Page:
SpaceX Starship fires up Raptor Vacuum engine twice in one hour

Starship S20 fires up for the first time with Super Heavy B3 and B4 in the rafters. (NASASpaceflight - bocachicagal)

After weeks of exceptionally cautious buildup, SpaceX’s first orbital-class Starship prototype has repeatedly broken new ground tests in the first few hours of its first static fire test window.

SpaceX first installed Starship S20 on one of two suborbital launch and test stands more than two months ago. After almost six weeks of largely invisible work, longer than any other new Starship prototype has spent inactive at Starbase launch facilities, Ship 20 came to life for the first time during a ‘pneumatic proof’ test completed on September 27th. Two days later, put the Starship through a complex cryogenic proof test, loading supercool liquid nitrogen instead of ambient-temperature gas and simulating the thrust of six Raptor engines with hydraulic rams.

According to CEO Elon Musk, Ship 20 passed its first ‘cryoproof’ without issue, opening the door for static fire testing with real methane and oxygen (LCH4/LOx) propellant and Raptor engines. However, for unknown reasons, it would ultimately take SpaceX more than three weeks of additional work to prepare Starship S20 for its first engine-involved test.

On October 19th, near the end of a seven-hour test window, Starship S20 sort of fired up for the first time, completing what is known as a preburner test. Effectively the first half of static fire test without full ignition, it was nevertheless the first time a Raptor Vacuum engine was operated on a Starship prototype. Originally, based on road closures scheduled with Cameron County, Texas, that preburner test and associated static fire testing was initially scheduled to begin as early as Friday, September 31st.

SpaceX continued to file for and cancel closures throughout the next week, culminating in a few local residents receiving a routine safety notice about a possible test on October 13th. That attempt was canceled soon after and SpaceX ultimately distributed alerts for tests on October 14th and October 18th. Ship 20’s first preburner test was completed on the 19th, followed by another soon-to-be-rescinded notice on the 20th.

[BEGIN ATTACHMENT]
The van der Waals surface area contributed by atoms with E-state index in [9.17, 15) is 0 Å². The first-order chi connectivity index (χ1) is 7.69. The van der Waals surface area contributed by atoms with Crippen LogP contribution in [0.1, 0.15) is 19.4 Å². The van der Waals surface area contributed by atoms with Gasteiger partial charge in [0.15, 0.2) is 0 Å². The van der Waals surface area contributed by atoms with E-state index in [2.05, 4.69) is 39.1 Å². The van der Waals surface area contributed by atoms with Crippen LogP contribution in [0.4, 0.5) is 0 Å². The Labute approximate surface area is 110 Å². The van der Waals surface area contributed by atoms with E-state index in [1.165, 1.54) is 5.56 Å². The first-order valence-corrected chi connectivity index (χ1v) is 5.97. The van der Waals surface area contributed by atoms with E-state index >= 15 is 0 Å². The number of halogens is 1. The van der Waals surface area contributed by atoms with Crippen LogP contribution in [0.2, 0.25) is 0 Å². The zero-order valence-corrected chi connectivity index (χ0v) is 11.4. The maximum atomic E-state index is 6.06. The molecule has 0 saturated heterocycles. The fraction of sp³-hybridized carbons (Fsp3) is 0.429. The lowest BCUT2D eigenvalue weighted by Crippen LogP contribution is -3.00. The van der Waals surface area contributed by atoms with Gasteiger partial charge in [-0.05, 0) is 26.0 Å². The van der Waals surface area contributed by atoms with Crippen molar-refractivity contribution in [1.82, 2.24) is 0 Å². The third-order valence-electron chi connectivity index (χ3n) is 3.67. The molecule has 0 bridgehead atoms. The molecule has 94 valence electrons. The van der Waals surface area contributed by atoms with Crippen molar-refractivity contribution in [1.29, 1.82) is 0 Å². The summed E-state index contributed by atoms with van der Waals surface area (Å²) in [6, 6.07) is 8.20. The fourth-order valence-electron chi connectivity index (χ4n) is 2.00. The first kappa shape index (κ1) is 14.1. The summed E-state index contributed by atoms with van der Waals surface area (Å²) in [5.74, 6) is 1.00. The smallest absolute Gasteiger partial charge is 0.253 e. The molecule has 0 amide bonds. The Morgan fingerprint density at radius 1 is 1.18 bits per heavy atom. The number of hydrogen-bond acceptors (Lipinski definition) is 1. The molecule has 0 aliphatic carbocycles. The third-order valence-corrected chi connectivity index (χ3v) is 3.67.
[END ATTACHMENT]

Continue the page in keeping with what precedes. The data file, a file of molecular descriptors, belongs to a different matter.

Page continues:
Finally, after perhaps the windiest road yet for a Starship from cryoproof to static fire, Starship S20 sailed through a static fire test flow on October 21st and ultimately fired up for the first time ever at 7:16 pm CDT (00:16 UTC). In perfect opposition to weeks of unprecedentedly slow testing, Starship S20 not only completed its first true static fire early in the test window, but it completed the first on-vehicle static fire of a Raptor Vacuum engine and then, just over an hour later, performed a second static fire – this time simultaneously igniting both a Raptor Vacuum and Raptor Center (sea-level-optimized) engine. Aside from also marking the first time that two Raptor variants have been simultaneously fired on the same vehicle, Starship S20’s two-test surprise was technically the fastest back-to-back static fire SpaceX has ever completed, beating Starship SN9 by about 15 minutes.

Back in January 2021, SN9 completed an unprecedented three back-to-back-to-back Raptor static fires in less than 100 minutes as part of what Musk described as “[a day] about practicing Starship engine starts.” SN9 ultimately completed two of those tests in 75 minutes, setting a niche but still impressive turnaround record. Starship S20, however, managed two static fires in 62 minutes on October 21st.

With any luck, Ship 20’s unexpected first-test milestones will mark the start of a more energetic period for the orbital-class prototype, potentially building up to the first Starship static fire with more than three Raptors and the first test with all six engines installed. Super Heavy Booster 4 is also well overdue for its own proof and static fire test campaign, virtually all of which will be new territory for SpaceX.

Eric Ralph: Eric Ralph is Teslarati's senior spaceflight reporter and has been covering the industry in some capacity for almost half a decade, largely spurred in 2016 by a trip to Mexico to watch Elon Musk reveal SpaceX's plans for Mars in person. Aside from spreading interest and excitement about spaceflight far and wide, his primary goal is to cover humanity's ongoing efforts to expand beyond Earth to the Moon, Mars, and elsewhere.
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